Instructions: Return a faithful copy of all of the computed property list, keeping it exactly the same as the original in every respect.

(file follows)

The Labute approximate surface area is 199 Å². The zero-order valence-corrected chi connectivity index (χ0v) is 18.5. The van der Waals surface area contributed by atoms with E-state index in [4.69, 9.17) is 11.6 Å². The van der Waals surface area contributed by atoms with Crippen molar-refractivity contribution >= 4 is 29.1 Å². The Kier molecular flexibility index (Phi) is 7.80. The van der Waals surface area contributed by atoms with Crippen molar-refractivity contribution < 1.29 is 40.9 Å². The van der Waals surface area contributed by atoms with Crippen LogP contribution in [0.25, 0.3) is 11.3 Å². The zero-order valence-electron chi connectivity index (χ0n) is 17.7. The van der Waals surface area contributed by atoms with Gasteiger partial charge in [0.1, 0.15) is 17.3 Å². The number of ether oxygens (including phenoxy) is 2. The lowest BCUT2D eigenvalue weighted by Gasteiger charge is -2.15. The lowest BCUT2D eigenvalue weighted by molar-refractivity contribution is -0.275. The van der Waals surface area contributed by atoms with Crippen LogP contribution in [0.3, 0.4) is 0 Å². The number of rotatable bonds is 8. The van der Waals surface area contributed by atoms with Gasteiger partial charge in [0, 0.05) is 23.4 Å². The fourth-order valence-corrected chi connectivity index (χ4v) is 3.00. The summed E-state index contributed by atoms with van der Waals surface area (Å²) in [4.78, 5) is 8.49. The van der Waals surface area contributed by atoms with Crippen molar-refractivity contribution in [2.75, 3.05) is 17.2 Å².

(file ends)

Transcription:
The Labute approximate surface area is 199 Å². The zero-order valence-corrected chi connectivity index (χ0v) is 18.5. The van der Waals surface area contributed by atoms with E-state index in [4.69, 9.17) is 11.6 Å². The van der Waals surface area contributed by atoms with Crippen molar-refractivity contribution >= 4 is 29.1 Å². The Kier molecular flexibility index (Phi) is 7.80. The van der Waals surface area contributed by atoms with Crippen molar-refractivity contribution < 1.29 is 40.9 Å². The van der Waals surface area contributed by atoms with Crippen LogP contribution in [0.25, 0.3) is 11.3 Å². The zero-order valence-electron chi connectivity index (χ0n) is 17.7. The van der Waals surface area contributed by atoms with Gasteiger partial charge in [0.1, 0.15) is 17.3 Å². The number of ether oxygens (including phenoxy) is 2. The lowest BCUT2D eigenvalue weighted by Gasteiger charge is -2.15. The lowest BCUT2D eigenvalue weighted by molar-refractivity contribution is -0.275. The van der Waals surface area contributed by atoms with Crippen LogP contribution in [0.3, 0.4) is 0 Å². The number of rotatable bonds is 8. The van der Waals surface area contributed by atoms with Gasteiger partial charge in [0, 0.05) is 23.4 Å². The fourth-order valence-corrected chi connectivity index (χ4v) is 3.00. The summed E-state index contributed by atoms with van der Waals surface area (Å²) in [4.78, 5) is 8.49. The van der Waals surface area contributed by atoms with Crippen molar-refractivity contribution in [2.75, 3.05) is 17.2 Å².